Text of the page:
The cabbage that we know today is very different from its Mediterranean ancestors, which look similar to kale and collard that do not form a head. Napa cabbage belongs to the Brassica family, which includes broccoli, radish, Brussels sprouts and cauliflower.
Napa Cabbage also known as Chinese cabbage is an annual, cool season vegetable. The plant grows to an oblong shaped head consisting of tightly arranged crinkly, thick, light-green leaves with white prominent veins. The interior leaves and the heart are yellow to ivory colored. The ribs and stem ends are much thinner than the regular green cabbage. The water content is also higher, creating a crisper and more refreshing texture. Its flavor is sweet, crunchy, and celery flavored leaf and has slightly milder and a little sweeter taste.
Cabbage is best prepared as close to raw as possible to help preserve its nutrients. Coleslaw may be the most familiar cabbage preparation in American cuisine. This vegetable is also revered worldwide for the flavor and texture it lends to many kinds of hot soup.
Apart from their slightly milder and a little sweeter taste, Napa cabbage is a good source of nutrients, vitamins and minerals. Consuming i cup of of Napa cabbage offers 47 µg of Vitamin B9, 0.105 mg of Copper, 0.81 mg of Iron, 0.221 mg of Manganese, 3.5 mg of Vitamin C, 32 mg of Calcium, 0.508 mg of Vitamin B3 and 0.04 mg of Vitamin B6.
In addition, cabbage is high in fiber and contains powerful antioxidants, including polyphenols and sulfur compounds.
Cabbage is especially high in vitamin C, a potent antioxidant that may protect against heart disease, certain cancers and vision loss. Vitamin C is an important nutrient for your brain health, immune system, blood pressure and mitochondrial function. Vitamin C may also help reduce the risk for obesity by regulating your inflammatory response and inhibiting glucose metabolism.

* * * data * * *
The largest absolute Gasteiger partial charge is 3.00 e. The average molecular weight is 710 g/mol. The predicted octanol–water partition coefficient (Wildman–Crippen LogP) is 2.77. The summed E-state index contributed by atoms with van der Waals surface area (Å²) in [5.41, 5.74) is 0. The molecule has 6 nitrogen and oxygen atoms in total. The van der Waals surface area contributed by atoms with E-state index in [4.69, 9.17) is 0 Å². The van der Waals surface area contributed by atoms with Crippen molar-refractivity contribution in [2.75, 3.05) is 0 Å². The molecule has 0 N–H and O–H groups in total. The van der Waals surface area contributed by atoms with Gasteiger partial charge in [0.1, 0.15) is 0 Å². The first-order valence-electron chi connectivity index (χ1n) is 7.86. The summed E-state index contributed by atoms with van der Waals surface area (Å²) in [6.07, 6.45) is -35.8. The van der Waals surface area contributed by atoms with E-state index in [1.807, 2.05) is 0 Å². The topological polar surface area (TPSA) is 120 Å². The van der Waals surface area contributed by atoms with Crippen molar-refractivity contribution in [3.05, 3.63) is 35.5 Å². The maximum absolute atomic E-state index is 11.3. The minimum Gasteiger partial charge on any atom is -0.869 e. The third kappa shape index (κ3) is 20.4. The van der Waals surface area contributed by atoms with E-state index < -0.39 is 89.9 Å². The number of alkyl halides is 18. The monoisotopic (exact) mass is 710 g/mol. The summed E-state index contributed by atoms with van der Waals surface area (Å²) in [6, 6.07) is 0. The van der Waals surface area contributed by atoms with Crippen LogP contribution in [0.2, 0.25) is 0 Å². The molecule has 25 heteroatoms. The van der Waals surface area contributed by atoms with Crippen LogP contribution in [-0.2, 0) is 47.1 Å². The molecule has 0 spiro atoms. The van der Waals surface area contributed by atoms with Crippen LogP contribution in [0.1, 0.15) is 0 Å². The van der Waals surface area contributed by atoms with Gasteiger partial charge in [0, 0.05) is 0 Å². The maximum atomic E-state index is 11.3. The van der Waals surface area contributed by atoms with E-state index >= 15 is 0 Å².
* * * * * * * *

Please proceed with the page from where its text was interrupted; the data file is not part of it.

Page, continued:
Just like other cruciferous vegetables, cabbage also contains these powerful antioxidants:
- Choline — This nutrient may help improve memory, reduce the risk of neural tube defects in babies and lower inflammation.
- Beta-carotene — One study shows that beta-carotene may help reduce damage in lymphocyte DNA caused by smoking cigarettes.
- Lutein — The European Journal of Nutrition notes that lutein may help reduce the risk of macular degeneration by reducing light and oxygen damage and ameliorating age-related cell and tissue deterioration in the eyes.
- Quercetin — This flavonoid may help fight bacteria, particularly strains resistant to antibiotics.
Cabbage is also rich in vitamin K, which is important not only for promoting bone health but also for lowering the risk of Alzheimer’s disease by limiting neuronal damage in the brain.
Cabbage is also an excellent source of dietary fiber, which is crucial for a healthy digestive system. Dietary fiber passes through your digestive system mostly intact. As a result, it bulks and softens your stool, helping facilitate regular bowel movements.
Other nutrients in cabbage include vitamin B6, folate, manganese, thiamin (vitamin B1) and pantothenic acid (vitamin B5), as well as iron, magnesium, phosphorus, calcium and potassium.
An animal study published in the journal Arquivos de Gastroenterologia found that cabbage may be effective in managing stomach ulcers due to its phytonutrient content. The researchers concluded that the aqueous extract of cabbage may be just as efficient as commercialized drugs when it comes to managing ulcers, but it acts “in a non-harmful manner and, to the contrary, providing adequate conditions for the tissue recuperation.”
Cabbage also contains indole-3-carbinol, a plant hormone that may help slow the growth of cancer cells. In fact, regular consumption of cabbage has been shown to help lower the risk of stomach cancer.
How to Buy
Pick a heavy cabbage with bright white ribs and crisp leaves. Avoid ones that look limp and tired.
How to Store
Store Napa cabbage whole wrapped in a tea towel in the refrigerator for up to a week. To prepare the entire head at once, cut it in half lengthwise, remove the core, and chop as desired. Or, separate and wash individual leaves as needed.
How to Cook
- Sweet, crunchy, tasty napa cabbage can be eaten raw, added to salads, sandwiches, and burgers.
- Napa cabbage can be used to prepare coleslaw.
- Napa cabbage is an ingredient in kimchi.
- Shredded Napa cabbage is steam cooked with rice wrapped inside plantain leaves and served with stews in Thailand and other East Asian countries.
- It is used like cabbage in stir fries with added onion, garlic, bell pepper and green chilies mixed with steamed rice and soy/chili/tomato sauce to prepare fried rice, rice noodles, chowmein…etc. in China and other East Asian region.
- Both bok choy and Napa are vegetables used generously in modern-day stir fries, soups, stuffing…etc.